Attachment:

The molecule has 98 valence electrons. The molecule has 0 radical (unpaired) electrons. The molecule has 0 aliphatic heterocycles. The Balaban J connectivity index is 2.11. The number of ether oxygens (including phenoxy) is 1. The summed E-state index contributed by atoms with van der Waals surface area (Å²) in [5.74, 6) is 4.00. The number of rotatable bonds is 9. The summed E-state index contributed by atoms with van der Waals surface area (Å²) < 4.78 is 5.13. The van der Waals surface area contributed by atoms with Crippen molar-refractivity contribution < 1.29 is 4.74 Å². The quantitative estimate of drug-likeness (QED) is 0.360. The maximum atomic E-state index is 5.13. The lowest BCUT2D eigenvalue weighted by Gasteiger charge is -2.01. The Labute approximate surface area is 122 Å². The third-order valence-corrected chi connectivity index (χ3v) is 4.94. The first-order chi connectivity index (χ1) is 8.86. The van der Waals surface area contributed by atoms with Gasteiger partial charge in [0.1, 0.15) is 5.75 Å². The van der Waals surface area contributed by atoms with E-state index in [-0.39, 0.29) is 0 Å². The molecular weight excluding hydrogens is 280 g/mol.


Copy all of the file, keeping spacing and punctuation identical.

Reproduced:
The molecule has 98 valence electrons. The molecule has 0 radical (unpaired) electrons. The molecule has 0 aliphatic heterocycles. The Balaban J connectivity index is 2.11. The number of ether oxygens (including phenoxy) is 1. The summed E-state index contributed by atoms with van der Waals surface area (Å²) in [5.74, 6) is 4.00. The number of rotatable bonds is 9. The summed E-state index contributed by atoms with van der Waals surface area (Å²) < 4.78 is 5.13. The van der Waals surface area contributed by atoms with Crippen molar-refractivity contribution < 1.29 is 4.74 Å². The quantitative estimate of drug-likeness (QED) is 0.360. The maximum atomic E-state index is 5.13. The lowest BCUT2D eigenvalue weighted by Gasteiger charge is -2.01. The Labute approximate surface area is 122 Å². The third-order valence-corrected chi connectivity index (χ3v) is 4.94. The first-order chi connectivity index (χ1) is 8.86. The van der Waals surface area contributed by atoms with Gasteiger partial charge in [0.1, 0.15) is 5.75 Å². The van der Waals surface area contributed by atoms with E-state index in [-0.39, 0.29) is 0 Å². The molecular weight excluding hydrogens is 280 g/mol.